Anarchists Are Killing Neo-Nazis in Greece 

November 21, 2013 0

Greek Anarchist in Athens. Greekriots.com photo Weapon stashes, press crackdowns, militant manifestos and more riots The decline of the Greek economy has had polarizing effects...
Greek Anarchist in Athens. Greekriots.com photo

Weapon stashes, press crackdowns, militant manifestos and more riots

The decline of the Greek economy has had polarizing effects on the nation’s political system—and tensions are running high.

Now police in Greece are on high alert after a new anarchist group claimed responsibility for killing two members of Golden Dawn, a thuggish neo-Nazi group that has both terrorized immigrants on city streets and surged to become Greece’s third most popular political party.

The anarchist faction, calling itself the Militant People’s Revolutionary Forces, wrote in an 18-page proclamation given to local news agencies that the attack was revenge for the fatal stabbing of anti-fascist rapper Pavlos Fissas. The Golden Dawn members were shot to death outside of a party office in Athens earlier this month.

Tit-for-tat killings has led to worries more violence could follow—and the anarchists are armed. On Nov. 16, police discovered a weapon cache containing assault rifles, hand grenades and ammunition buried in a forest north of Athens, according to Jane’s Intelligence Weekly. And if weapons buried in undiscovered caches are not used against Golden Dawn, they could be turned on the police.

Golden Dawn, a party that elected 18 of its members to parliament in 2012, has drawn worldwide scorn for using Nazi symbolism and expressing racist and xenophobic views. The neo-fascist party also has a history of violence.

The party’s leader, Nikolaos Mihaloliakos, was jailed after Fissas’ murder—to which another Golden Dawn member confessed to committing—on allegations of belonging to a criminal conspiracy. Two members of the party also were sentenced to three-and-a-half years in jail on Nov. 20 for firebombing the bar of a Tanzanian immigrant in Athens.

The attacks on Golden Dawn by left-wing radicals is also not without its sympathizers. Many believe that anarchists who are willing to use violence are the only effective means of defending immigrants and liberals against fascist attacks.

The anarchists’ have also received sympathy due to suspicions that Golden Dawn is colluding with some police officers—undermining the security forces’ credibility. In their manifesto, the Militant People’s Revolution Force referred to the police as the “armed dogs of the regime.”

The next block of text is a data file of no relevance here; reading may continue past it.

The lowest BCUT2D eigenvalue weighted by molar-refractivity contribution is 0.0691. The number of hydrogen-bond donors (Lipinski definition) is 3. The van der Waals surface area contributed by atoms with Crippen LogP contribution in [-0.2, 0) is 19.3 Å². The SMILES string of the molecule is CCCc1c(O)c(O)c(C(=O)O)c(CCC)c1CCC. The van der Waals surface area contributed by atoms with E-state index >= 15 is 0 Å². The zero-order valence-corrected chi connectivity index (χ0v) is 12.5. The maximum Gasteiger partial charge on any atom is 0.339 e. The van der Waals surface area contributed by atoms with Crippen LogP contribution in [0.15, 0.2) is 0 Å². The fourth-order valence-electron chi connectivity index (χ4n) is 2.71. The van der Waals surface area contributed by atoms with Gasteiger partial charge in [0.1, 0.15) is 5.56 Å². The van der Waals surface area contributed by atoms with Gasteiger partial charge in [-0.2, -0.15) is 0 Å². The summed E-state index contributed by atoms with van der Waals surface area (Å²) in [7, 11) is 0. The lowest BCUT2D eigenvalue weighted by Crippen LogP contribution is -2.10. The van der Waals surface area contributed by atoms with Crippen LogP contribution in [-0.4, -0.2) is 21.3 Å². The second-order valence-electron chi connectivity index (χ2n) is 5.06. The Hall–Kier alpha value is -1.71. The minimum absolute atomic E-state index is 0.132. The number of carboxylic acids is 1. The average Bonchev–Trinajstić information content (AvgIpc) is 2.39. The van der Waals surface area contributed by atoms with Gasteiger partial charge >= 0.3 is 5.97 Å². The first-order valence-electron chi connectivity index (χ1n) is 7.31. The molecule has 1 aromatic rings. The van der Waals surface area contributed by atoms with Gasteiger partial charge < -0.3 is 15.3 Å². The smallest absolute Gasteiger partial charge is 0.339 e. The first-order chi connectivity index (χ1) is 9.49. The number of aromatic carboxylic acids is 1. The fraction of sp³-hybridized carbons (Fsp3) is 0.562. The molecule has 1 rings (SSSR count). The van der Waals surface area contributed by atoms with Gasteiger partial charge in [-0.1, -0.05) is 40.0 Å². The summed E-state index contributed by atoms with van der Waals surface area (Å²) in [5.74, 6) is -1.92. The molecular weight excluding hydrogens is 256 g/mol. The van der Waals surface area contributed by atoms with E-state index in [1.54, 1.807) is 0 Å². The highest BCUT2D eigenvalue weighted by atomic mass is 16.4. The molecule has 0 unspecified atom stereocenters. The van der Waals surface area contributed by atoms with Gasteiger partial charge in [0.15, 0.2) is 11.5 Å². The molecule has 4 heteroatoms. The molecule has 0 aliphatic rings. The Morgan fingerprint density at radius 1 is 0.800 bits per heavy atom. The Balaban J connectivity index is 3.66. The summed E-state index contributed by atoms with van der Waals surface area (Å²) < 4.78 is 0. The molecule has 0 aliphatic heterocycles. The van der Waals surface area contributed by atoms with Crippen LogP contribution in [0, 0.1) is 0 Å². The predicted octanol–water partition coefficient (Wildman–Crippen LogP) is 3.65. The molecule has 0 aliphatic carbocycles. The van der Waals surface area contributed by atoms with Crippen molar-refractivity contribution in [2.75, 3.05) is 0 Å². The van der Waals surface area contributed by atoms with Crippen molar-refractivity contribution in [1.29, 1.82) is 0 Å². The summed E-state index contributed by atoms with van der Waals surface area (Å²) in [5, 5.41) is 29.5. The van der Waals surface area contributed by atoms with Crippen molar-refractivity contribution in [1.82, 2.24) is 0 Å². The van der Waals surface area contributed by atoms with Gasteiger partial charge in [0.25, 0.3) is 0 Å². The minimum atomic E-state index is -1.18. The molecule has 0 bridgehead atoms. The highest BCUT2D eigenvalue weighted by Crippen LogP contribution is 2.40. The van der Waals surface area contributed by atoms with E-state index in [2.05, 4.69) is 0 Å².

According to an internal investigation sparked after Fissas’ killing, 10 members of the Greek police have been linked to the Golden Dawn party. But it’s unclear whether the party has merely sympathizers within the police or has infiltrated whole departments. “The investigation found no ‘organized cells, factions or unconstitutional hubs,’” The New York Times reported.

But some suspect the recent arrest of a Greek journalist could give credence to allegations of collusion.

The arrested journalist, Stratis Balaska, named Basil Makripoulia—a professor with far-right views—as the alleged author of an article that denied the 1973 student uprising which triggered the end of military rule. The Press Project, a Greek non-profit media organization, reported on Nov. 20 that police on the island of Lesvos arrested Balaska.

Because of alleged police collusion with Golden Dawn, there is growing concern among government officials that anarchist groups will turn their sights on law enforcement in the coming days, the Greek daily Kathimerini reported.

This wouldn't be entirely without precedent. In June, an anarchist group called the Conspiracy of Fire Cells claimed responsibility for an assassination attempt on Maria Stefi, the director of a high-security prison in Athens. Anarchists are also suspected in a 2007 rocket-propelled grenade attack on the U.S. embassy.

“There were 527 arson and bomb attacks in 2012 and 254 in the first six months of this year,” according to Reuters, to which security and police officials attribute most of the attacks on anarchist or leftist “anti-establishment” groups.

In any case, Greece will almost certainly see more political conflict.

Thousands took to the streets on Nov. 17 to commemorate the 40th anniversary of the 1973 uprisings. However, the rally turned violent in the late evening when protesters clashed with police in front of the Golden Dawn headquarters, culminating in one arrest and 20 detainments.

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